Conceptually, subtraction and addition of negatives are two very different processes. Subtraction involves an undoing of addition: It is an inverse function. Addition of negatives involves an extension of the number system to a mirror world. The Exploding Dots model, for instance, relies on this extension. That is, here are two ways we can see 5 – 4 = 1:
- There is a binary function, “Subtraction”. It takes two ordered inputs and finds their difference. In this case, the inputs are 5 and 4 (in that order) and the output is 1. This is the inverse of the binary “Addition” function, in that it takes the output of that function and uses one of its inputs to find the other one.
- There is a binary function, “Addition” and a set of numbers called “Negatives”. The binary function takes two unordered inputs and finds their sum. When adding a positive number to a negative one, we start by pairing up units and balancing them out. When only positive or only negative units remain, that is our output. In this case, the inputs are 5 and -4: +++++ and —-. We pair them: +- +- +- +- +. One positive unit remains.
We can also see addition as movement on a number line: We start at 0, move five units to the right, then four units to the left, and determine where we are. This can serve as a model for either of the conceptions above.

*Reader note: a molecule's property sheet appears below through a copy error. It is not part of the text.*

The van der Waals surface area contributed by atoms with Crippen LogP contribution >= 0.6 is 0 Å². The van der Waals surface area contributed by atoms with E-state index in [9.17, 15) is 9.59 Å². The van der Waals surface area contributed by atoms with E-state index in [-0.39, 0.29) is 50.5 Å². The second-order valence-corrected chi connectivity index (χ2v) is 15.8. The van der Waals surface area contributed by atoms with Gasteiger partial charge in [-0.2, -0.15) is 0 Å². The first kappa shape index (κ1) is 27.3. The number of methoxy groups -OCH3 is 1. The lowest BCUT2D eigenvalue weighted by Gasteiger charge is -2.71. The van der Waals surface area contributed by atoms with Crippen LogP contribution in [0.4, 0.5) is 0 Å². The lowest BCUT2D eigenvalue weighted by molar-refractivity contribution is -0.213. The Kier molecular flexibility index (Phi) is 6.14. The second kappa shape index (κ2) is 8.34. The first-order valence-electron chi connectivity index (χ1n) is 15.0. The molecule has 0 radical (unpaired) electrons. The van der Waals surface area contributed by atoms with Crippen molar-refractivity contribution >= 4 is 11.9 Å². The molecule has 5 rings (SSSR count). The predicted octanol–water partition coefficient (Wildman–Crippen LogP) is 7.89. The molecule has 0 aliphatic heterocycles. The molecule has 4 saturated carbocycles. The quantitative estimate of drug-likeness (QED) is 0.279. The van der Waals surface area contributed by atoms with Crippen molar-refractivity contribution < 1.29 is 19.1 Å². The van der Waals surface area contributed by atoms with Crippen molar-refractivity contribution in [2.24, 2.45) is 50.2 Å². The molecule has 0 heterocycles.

Assume there are two unary processes, “Addition” and “Subtraction”. Addition consists of moving in one direction (usually the right) on the number line. Subtraction consists of moving in the other direction.
We can see the process of “Subtraction” either as always facing forward but stepping backward (our first conception), or as turning around and moving forward (our second conception).
There is another way of describing this process, a hybrid of the two conceptions which I think matches how mathematics at its core is really practiced:
- There is a binary function, “Addition”, and a unary function, “Negation”. Addition functions as described above. Negation converts the units between + and -. So 5 – 4 is really Add(5, Neg(4)). In this model, negative numbers aren’t things in their own right; there are only positive numbers, with the function Neg applied when needed.
That does lead to a fundamental philosophical question: Do negative numbers really not “exist” in the mind of the mathematician, or do we just not have a way of representing them unambiguously?
An obvious comparison here is to complex numbers, with a similar fundamental question: Is \(i\)a number unto itself, or is it a unit times the number 1? We call \(i\) the “imaginary unit”, which suggests the latter. So is -4 the value of 4 times the “negative unit”, or is -4 a number in its own right?
I don’t have a definitive answer for that: I’m not sure there is one. My point here is that the two models above are conceptually quite different, and yet it feels like we often teach mathematics while conflating them.